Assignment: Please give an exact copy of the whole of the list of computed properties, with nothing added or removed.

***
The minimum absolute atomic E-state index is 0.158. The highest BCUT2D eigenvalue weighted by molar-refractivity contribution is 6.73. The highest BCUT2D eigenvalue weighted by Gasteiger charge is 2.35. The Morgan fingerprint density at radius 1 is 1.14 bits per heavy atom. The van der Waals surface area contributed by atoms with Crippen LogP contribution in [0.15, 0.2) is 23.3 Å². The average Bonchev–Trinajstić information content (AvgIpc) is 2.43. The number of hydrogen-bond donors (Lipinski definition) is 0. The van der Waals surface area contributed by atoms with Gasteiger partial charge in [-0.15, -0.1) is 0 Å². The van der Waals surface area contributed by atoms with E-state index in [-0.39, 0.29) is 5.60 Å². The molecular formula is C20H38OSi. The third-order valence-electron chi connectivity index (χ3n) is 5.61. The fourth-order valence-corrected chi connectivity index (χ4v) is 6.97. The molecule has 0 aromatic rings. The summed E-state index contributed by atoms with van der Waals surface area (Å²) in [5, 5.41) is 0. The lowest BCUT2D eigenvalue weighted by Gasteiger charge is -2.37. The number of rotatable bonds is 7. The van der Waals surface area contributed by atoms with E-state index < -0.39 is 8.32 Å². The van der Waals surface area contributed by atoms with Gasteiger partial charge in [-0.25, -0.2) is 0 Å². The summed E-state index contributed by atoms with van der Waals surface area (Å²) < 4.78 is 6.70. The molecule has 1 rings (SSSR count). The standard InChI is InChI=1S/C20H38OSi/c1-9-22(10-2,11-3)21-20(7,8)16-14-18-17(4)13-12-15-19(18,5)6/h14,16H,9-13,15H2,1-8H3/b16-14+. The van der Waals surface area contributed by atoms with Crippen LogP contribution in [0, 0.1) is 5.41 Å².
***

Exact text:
The minimum absolute atomic E-state index is 0.158. The highest BCUT2D eigenvalue weighted by molar-refractivity contribution is 6.73. The highest BCUT2D eigenvalue weighted by Gasteiger charge is 2.35. The Morgan fingerprint density at radius 1 is 1.14 bits per heavy atom. The van der Waals surface area contributed by atoms with Crippen LogP contribution in [0.15, 0.2) is 23.3 Å². The average Bonchev–Trinajstić information content (AvgIpc) is 2.43. The number of hydrogen-bond donors (Lipinski definition) is 0. The van der Waals surface area contributed by atoms with Gasteiger partial charge in [-0.15, -0.1) is 0 Å². The van der Waals surface area contributed by atoms with E-state index in [-0.39, 0.29) is 5.60 Å². The molecular formula is C20H38OSi. The third-order valence-electron chi connectivity index (χ3n) is 5.61. The fourth-order valence-corrected chi connectivity index (χ4v) is 6.97. The molecule has 0 aromatic rings. The summed E-state index contributed by atoms with van der Waals surface area (Å²) in [5, 5.41) is 0. The lowest BCUT2D eigenvalue weighted by Gasteiger charge is -2.37. The number of rotatable bonds is 7. The van der Waals surface area contributed by atoms with E-state index < -0.39 is 8.32 Å². The van der Waals surface area contributed by atoms with Gasteiger partial charge in [-0.25, -0.2) is 0 Å². The summed E-state index contributed by atoms with van der Waals surface area (Å²) < 4.78 is 6.70. The molecule has 1 rings (SSSR count). The standard InChI is InChI=1S/C20H38OSi/c1-9-22(10-2,11-3)21-20(7,8)16-14-18-17(4)13-12-15-19(18,5)6/h14,16H,9-13,15H2,1-8H3/b16-14+. The van der Waals surface area contributed by atoms with Crippen LogP contribution in [0, 0.1) is 5.41 Å².